Historic Shanghai’s Best Books of 2018
Shanghai’s history could never be painted with a single brush, a single perspective, a single tale. Perhaps that’s true of all cities, but it’s especially so in this cosmopolitan metropolis, where east and west, communism and capitalism, tradition and revolution, coexisted. And to complicate things further, Shanghai’s is not an easy story to tell, because it is not one single story, but a mosaic of so many, many different ones. And remembering the past had dangerous consequences, so the stories of our past were often not spoken, not handed down.
So we count ourselves especially lucky to have this particular crop of books to tell Shanghai’s fascinating story. Each one reveals a different aspect, a different layer of old Shanghai – from the unsavory to the holy, the imperialists to the Communists, the lawyers, the Indians, the Chinese, the expatriates, each one casting new light on our city and her people.
Shanghai Lawyer: The Memoirs of America’s China Spymaster, by Norwood F. Allman, annotated, illustrated and embellished by Douglas Clark
Norwood Allman’s memoir alone makes for a delightful and insightful read: Allman, the “Shanghai Lawyer” of the title, was also a diplomat, judge, politician, soldier, spy and spymaster, and a champion storyteller. First published in 1943, the book was out of print for decades, so we’re lucky to have this newly republished edition – and even luckier to have Douglas Clark’s embellishments, improving on an already excellent read. Clark, a former Shanghai lawyer himself and the author of Gunboat Justice, has added annotations and illustrations with information gleaned from public and personal archives – including identifying characters Allman veils through pseudonym – as well as an epilogue covering Allman’s time with the OSS and CIA.
In November 2018, Doug Clark led a Shanghai Lawyer walk for us – we’ll try to persuade him to do more walks and talks in 2019!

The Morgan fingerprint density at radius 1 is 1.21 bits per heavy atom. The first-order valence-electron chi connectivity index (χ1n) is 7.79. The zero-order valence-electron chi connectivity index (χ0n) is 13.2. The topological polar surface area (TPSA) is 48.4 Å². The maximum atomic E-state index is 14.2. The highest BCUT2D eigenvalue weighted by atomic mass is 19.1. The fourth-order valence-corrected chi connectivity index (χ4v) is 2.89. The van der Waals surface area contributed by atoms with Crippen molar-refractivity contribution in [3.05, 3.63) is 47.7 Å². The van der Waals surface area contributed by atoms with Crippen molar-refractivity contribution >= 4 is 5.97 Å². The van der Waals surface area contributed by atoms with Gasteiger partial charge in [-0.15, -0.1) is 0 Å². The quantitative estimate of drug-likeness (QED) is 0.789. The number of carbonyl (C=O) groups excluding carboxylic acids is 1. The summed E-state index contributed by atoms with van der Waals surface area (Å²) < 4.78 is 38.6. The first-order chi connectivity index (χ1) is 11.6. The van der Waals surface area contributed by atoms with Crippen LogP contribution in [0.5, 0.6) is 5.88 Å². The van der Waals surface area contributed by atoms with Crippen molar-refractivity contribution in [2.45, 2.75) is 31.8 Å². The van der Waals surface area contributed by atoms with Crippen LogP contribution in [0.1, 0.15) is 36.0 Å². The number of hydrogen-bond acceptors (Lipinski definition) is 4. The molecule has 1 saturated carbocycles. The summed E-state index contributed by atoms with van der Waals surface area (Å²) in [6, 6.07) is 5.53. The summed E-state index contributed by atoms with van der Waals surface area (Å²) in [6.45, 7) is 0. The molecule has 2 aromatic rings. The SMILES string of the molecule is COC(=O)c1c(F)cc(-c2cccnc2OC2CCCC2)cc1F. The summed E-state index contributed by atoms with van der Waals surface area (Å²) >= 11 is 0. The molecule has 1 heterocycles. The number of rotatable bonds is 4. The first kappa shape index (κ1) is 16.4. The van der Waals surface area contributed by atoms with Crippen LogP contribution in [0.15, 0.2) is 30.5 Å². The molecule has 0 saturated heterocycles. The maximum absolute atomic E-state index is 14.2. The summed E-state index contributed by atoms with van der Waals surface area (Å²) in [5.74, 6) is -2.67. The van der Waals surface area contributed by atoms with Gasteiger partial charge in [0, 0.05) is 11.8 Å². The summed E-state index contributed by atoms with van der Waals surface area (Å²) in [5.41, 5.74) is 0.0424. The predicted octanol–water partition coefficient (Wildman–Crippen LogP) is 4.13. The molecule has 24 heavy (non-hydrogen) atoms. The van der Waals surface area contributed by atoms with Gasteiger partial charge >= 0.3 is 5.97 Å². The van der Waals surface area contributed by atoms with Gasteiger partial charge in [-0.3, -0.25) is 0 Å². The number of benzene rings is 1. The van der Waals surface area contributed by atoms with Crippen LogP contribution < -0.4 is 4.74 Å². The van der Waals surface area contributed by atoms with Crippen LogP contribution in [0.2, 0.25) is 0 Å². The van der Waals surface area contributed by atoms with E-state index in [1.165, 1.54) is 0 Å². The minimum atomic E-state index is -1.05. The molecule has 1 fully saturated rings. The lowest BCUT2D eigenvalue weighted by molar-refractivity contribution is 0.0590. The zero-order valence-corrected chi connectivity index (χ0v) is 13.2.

Remembering Shanghai: A Memoir of Socialites, Scholars and Scoundrels, by Isabel Sun Chao and Claire Chao
We’re big fans of the memoir genre at Historic Shanghai, and this one is one of our favorites, because Remembering Shanghai is more than just a single-story memoir. This is Isabel Sun’s story, the story of a girl growing up in a wealthy Chinese family during Shanghai’s first golden age, and filled with wonderful detail you won’t find elsewhere that brings old Shanghai to life. She attends McTyeire School for Girls, St. Mary’s Hall, and St. John’s University, gets her hairclips from Wing On, dates a dashing young man who rides a Harley, and has her own song at her favorite nightclub. Written with and researched by her daughter Claire Chao, it is equally a classic old Shanghai tale, a story of the rise and fall of a great family and the role of fate across five generations, all set against the dramatic, turbulent backdrop of 19th and 20th century China. (Special touch: The book is lavishly illustrated, with both vintage photographs and charming illustrations). To read our review, click here.
Author Claire Chao led a Remembering Shanghai tour in March 2018, and she will join us again in March 2019 to lead another – stay tuned for details!